What lies behind MEC’s decision not to defend KFC?

KFC in the US is reviewing its media account, joining just about every other advertiser of note.

With a spend of about $220m KFC is not one of the real biggies but its owner, Fortune 500 company Yum Brands, also owns Pizza Hut and Taco Bell so it’s a significant player. Yum Brands spends about $2bn on media worldwide.

What’s interesting is that WPP-owned MEC has, in KFC’s words, “elected not to defend the business.” We might ask why.

MEC has just lost the massive AT&T account in the US, variously estimated at between $2bn and $4bn, to Omnicom’s new media network Hearts & Science. So you might have imagined it would be extra keen to hang on to KFC. But maybe the agency’s knackered after such a big and protracted pitch, which apparently buggered up everyone’s summer holidays. MEC was said to be confident about retaining the account up to the very last moment.

AT&T media is reported to be worth about $100m in fees, most of which, presumably, went to MEC. So the agency will be doing some heavy restructuring involving, one imagines, heavy redundancies. Is it still a viable operator in the US?

In a statement KFC said it was looking for a media agency “capable of deploying innovative media strategies while leveraging cost efficiencies and maximizing return on investment.” Doing more for less in other words and this is the most likely explanation for MEC’s decision (MEC has so far not commented).

WPP as a whole declined to take part in the recent pitch for McDonald’s creative in the US (that went to Omnicom too, which is setting up a new entity headed by DDB). The McDonald’s pitch was controversial because the participating agency groups were asked to work for no profit on the promise that there would, eventually, be payment by results (PBR).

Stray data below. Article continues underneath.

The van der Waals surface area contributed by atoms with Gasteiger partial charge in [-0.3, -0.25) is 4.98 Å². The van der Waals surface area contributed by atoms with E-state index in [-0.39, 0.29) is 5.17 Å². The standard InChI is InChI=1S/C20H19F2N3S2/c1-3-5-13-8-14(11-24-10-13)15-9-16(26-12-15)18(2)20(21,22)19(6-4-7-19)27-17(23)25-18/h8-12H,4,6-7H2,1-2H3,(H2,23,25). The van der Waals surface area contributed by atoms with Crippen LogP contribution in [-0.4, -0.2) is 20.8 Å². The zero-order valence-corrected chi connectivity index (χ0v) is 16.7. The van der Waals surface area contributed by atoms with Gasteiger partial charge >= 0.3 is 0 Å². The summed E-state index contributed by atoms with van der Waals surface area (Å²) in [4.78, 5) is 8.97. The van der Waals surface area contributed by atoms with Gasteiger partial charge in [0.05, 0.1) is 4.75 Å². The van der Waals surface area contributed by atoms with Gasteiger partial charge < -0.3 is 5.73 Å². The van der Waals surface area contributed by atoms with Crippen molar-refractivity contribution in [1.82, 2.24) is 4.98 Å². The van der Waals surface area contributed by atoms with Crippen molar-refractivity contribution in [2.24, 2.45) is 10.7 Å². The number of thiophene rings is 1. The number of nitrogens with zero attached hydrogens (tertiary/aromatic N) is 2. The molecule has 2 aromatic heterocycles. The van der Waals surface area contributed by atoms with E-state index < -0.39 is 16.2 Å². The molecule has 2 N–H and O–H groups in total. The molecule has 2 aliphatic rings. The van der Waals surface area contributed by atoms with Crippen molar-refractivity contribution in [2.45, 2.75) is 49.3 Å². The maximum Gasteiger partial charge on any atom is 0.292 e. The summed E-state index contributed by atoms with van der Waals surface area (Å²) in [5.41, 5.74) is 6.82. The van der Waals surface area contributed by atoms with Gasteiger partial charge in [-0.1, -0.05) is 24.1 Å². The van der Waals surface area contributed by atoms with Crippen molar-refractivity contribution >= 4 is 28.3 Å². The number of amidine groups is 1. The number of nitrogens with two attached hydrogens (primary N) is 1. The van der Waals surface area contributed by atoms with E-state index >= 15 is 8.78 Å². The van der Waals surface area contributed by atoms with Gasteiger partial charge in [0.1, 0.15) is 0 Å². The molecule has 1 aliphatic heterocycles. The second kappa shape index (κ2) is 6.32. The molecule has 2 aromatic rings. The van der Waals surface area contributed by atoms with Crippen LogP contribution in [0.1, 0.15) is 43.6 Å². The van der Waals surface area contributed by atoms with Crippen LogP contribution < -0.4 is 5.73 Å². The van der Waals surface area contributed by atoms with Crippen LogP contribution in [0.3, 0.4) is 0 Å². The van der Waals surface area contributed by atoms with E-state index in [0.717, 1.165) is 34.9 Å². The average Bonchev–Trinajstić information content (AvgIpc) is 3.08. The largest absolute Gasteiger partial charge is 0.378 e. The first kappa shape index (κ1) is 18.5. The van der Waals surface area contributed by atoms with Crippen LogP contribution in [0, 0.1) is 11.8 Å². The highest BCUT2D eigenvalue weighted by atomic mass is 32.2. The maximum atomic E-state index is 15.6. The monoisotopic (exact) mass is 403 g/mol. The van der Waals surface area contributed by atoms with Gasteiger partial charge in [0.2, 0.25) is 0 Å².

WPP chief Sir Martin Sorrell has been vocal in his complaints that clients are setting unreasonable terms and his rivals are screwing up the agency business by trying to meet them. The decision not to defend KFC and not to pitch for McDonald’s could be part of a WPP policy that “enough is enough.”

For all we know there may yet be other WPP media agencies on KFC’s eventual list (WPP also owns Maxus, MediaCom and Mindshare with big negotiations handled by GroupM).

But clients, aided by serried ranks of consultants, are trying to turn the screw on media agency and, by extension, holding company margins. The recent Association of National Advertisers furore in the US, ostensibly about media owner rebates, is actually about screwing down creative and media costs.

Agencies have historically been terrible about holding the line on price. Someone will always break ranks and do it for less, hoping that Santa will, one day, come down their chimney. Sorrell, though, is made of sterner stuff.

WPP is probably big enough to hold the line. But it could be painful all the same.

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About Stephen Foster

Stephen is a former editor of Marketing Week and London Evening Standard advertising columnist. He wrote City Republic for Brand Republic and is a partner in communications consultancy The Editorial Partnership.